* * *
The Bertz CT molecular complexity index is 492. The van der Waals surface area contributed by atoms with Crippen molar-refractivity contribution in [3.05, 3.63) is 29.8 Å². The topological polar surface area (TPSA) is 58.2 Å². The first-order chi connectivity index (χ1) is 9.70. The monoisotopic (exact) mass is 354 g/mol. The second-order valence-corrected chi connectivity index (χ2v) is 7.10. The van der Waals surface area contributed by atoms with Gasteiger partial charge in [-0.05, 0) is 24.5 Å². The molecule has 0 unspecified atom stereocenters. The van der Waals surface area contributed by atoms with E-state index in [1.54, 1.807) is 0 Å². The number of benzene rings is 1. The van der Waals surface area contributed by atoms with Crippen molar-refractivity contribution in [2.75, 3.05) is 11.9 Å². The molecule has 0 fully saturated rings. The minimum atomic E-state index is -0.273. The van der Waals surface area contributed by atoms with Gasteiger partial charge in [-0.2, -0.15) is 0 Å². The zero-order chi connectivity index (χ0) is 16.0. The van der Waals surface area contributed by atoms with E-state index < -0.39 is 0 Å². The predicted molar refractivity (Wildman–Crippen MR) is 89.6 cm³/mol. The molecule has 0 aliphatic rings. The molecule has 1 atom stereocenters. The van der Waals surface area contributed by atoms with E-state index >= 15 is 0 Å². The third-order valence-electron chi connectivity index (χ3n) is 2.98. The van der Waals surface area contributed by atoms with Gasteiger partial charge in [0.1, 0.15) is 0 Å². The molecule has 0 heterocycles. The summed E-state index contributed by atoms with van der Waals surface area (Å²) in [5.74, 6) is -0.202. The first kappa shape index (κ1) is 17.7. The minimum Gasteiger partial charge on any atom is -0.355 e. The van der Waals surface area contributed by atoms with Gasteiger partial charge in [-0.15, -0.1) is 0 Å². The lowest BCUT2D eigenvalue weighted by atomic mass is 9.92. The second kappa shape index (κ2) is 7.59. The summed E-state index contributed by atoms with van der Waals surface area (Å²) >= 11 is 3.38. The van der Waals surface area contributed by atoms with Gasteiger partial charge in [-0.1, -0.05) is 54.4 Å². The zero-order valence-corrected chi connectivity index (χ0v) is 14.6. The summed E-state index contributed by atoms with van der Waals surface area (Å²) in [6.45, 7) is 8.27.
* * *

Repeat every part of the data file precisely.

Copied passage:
The Bertz CT molecular complexity index is 492. The van der Waals surface area contributed by atoms with Crippen molar-refractivity contribution in [3.05, 3.63) is 29.8 Å². The topological polar surface area (TPSA) is 58.2 Å². The first-order chi connectivity index (χ1) is 9.70. The monoisotopic (exact) mass is 354 g/mol. The second-order valence-corrected chi connectivity index (χ2v) is 7.10. The van der Waals surface area contributed by atoms with Gasteiger partial charge in [-0.05, 0) is 24.5 Å². The molecule has 0 unspecified atom stereocenters. The van der Waals surface area contributed by atoms with E-state index in [1.54, 1.807) is 0 Å². The number of benzene rings is 1. The van der Waals surface area contributed by atoms with Crippen molar-refractivity contribution in [2.75, 3.05) is 11.9 Å². The molecule has 0 fully saturated rings. The minimum atomic E-state index is -0.273. The van der Waals surface area contributed by atoms with Gasteiger partial charge in [-0.2, -0.15) is 0 Å². The zero-order chi connectivity index (χ0) is 16.0. The van der Waals surface area contributed by atoms with E-state index < -0.39 is 0 Å². The predicted molar refractivity (Wildman–Crippen MR) is 89.6 cm³/mol. The molecule has 0 aliphatic rings. The molecule has 1 atom stereocenters. The van der Waals surface area contributed by atoms with E-state index >= 15 is 0 Å². The third-order valence-electron chi connectivity index (χ3n) is 2.98. The van der Waals surface area contributed by atoms with Gasteiger partial charge in [0.1, 0.15) is 0 Å². The molecule has 0 heterocycles. The summed E-state index contributed by atoms with van der Waals surface area (Å²) in [5.74, 6) is -0.202. The first kappa shape index (κ1) is 17.7. The minimum Gasteiger partial charge on any atom is -0.355 e. The van der Waals surface area contributed by atoms with Gasteiger partial charge in [-0.15, -0.1) is 0 Å². The lowest BCUT2D eigenvalue weighted by atomic mass is 9.92. The second kappa shape index (κ2) is 7.59. The summed E-state index contributed by atoms with van der Waals surface area (Å²) >= 11 is 3.38. The van der Waals surface area contributed by atoms with Gasteiger partial charge in [-0.1, -0.05) is 54.4 Å². The zero-order valence-corrected chi connectivity index (χ0v) is 14.6. The summed E-state index contributed by atoms with van der Waals surface area (Å²) in [6.45, 7) is 8.27.